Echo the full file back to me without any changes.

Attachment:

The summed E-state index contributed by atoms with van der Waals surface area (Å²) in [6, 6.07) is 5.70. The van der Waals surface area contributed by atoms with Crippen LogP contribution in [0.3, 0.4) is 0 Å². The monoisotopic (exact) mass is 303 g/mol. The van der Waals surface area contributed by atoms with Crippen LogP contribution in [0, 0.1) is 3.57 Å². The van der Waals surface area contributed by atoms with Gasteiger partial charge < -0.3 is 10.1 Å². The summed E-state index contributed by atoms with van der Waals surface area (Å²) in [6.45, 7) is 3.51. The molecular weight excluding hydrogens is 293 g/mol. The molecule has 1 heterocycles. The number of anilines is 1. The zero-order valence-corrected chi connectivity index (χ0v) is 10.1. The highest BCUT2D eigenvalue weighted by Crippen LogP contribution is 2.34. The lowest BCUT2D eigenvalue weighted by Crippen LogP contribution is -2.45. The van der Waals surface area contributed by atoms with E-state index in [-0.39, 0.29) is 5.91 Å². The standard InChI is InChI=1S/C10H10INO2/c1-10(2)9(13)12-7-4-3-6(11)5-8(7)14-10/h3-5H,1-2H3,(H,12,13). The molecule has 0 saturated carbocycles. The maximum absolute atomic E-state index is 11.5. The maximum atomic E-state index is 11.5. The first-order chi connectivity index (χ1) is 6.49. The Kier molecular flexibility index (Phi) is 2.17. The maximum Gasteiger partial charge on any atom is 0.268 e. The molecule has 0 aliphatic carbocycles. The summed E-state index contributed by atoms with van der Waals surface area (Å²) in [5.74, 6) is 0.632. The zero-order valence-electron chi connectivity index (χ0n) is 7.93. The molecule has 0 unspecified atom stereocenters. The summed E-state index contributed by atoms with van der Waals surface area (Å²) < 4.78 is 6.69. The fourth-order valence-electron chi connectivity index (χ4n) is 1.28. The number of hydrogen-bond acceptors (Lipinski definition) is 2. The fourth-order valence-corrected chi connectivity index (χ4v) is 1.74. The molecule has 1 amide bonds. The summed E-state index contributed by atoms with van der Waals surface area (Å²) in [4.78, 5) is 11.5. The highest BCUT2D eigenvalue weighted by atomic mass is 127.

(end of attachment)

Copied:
The summed E-state index contributed by atoms with van der Waals surface area (Å²) in [6, 6.07) is 5.70. The van der Waals surface area contributed by atoms with Crippen LogP contribution in [0.3, 0.4) is 0 Å². The monoisotopic (exact) mass is 303 g/mol. The van der Waals surface area contributed by atoms with Crippen LogP contribution in [0, 0.1) is 3.57 Å². The van der Waals surface area contributed by atoms with Gasteiger partial charge < -0.3 is 10.1 Å². The summed E-state index contributed by atoms with van der Waals surface area (Å²) in [6.45, 7) is 3.51. The molecular weight excluding hydrogens is 293 g/mol. The molecule has 1 heterocycles. The number of anilines is 1. The zero-order valence-corrected chi connectivity index (χ0v) is 10.1. The highest BCUT2D eigenvalue weighted by Crippen LogP contribution is 2.34. The lowest BCUT2D eigenvalue weighted by Crippen LogP contribution is -2.45. The van der Waals surface area contributed by atoms with E-state index in [-0.39, 0.29) is 5.91 Å². The standard InChI is InChI=1S/C10H10INO2/c1-10(2)9(13)12-7-4-3-6(11)5-8(7)14-10/h3-5H,1-2H3,(H,12,13). The molecule has 0 saturated carbocycles. The maximum absolute atomic E-state index is 11.5. The maximum atomic E-state index is 11.5. The first-order chi connectivity index (χ1) is 6.49. The Kier molecular flexibility index (Phi) is 2.17. The maximum Gasteiger partial charge on any atom is 0.268 e. The molecule has 0 aliphatic carbocycles. The summed E-state index contributed by atoms with van der Waals surface area (Å²) in [5.74, 6) is 0.632. The zero-order valence-electron chi connectivity index (χ0n) is 7.93. The molecule has 0 unspecified atom stereocenters. The summed E-state index contributed by atoms with van der Waals surface area (Å²) < 4.78 is 6.69. The fourth-order valence-electron chi connectivity index (χ4n) is 1.28. The number of hydrogen-bond acceptors (Lipinski definition) is 2. The fourth-order valence-corrected chi connectivity index (χ4v) is 1.74. The molecule has 1 amide bonds. The summed E-state index contributed by atoms with van der Waals surface area (Å²) in [4.78, 5) is 11.5. The highest BCUT2D eigenvalue weighted by atomic mass is 127.